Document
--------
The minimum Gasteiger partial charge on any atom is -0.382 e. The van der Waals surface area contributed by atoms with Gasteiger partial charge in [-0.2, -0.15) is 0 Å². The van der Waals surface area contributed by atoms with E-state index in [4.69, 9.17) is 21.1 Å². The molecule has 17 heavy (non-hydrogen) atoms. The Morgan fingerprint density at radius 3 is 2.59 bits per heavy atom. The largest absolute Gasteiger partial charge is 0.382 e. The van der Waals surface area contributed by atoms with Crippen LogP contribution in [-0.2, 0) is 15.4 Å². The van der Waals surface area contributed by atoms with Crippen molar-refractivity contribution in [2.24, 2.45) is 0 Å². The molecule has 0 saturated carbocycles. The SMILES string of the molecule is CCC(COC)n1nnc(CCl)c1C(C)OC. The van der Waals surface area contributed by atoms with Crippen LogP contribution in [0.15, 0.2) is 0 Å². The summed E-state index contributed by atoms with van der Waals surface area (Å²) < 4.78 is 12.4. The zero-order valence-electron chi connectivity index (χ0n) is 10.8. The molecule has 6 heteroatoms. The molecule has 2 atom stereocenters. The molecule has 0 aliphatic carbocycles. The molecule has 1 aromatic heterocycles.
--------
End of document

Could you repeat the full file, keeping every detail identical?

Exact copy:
The minimum Gasteiger partial charge on any atom is -0.382 e. The van der Waals surface area contributed by atoms with Gasteiger partial charge in [-0.2, -0.15) is 0 Å². The van der Waals surface area contributed by atoms with E-state index in [4.69, 9.17) is 21.1 Å². The molecule has 17 heavy (non-hydrogen) atoms. The Morgan fingerprint density at radius 3 is 2.59 bits per heavy atom. The largest absolute Gasteiger partial charge is 0.382 e. The van der Waals surface area contributed by atoms with Crippen LogP contribution in [-0.2, 0) is 15.4 Å². The van der Waals surface area contributed by atoms with Crippen molar-refractivity contribution in [2.24, 2.45) is 0 Å². The molecule has 0 saturated carbocycles. The SMILES string of the molecule is CCC(COC)n1nnc(CCl)c1C(C)OC. The van der Waals surface area contributed by atoms with Crippen LogP contribution in [0.15, 0.2) is 0 Å². The summed E-state index contributed by atoms with van der Waals surface area (Å²) < 4.78 is 12.4. The zero-order valence-electron chi connectivity index (χ0n) is 10.8. The molecule has 6 heteroatoms. The molecule has 2 atom stereocenters. The molecule has 0 aliphatic carbocycles. The molecule has 1 aromatic heterocycles.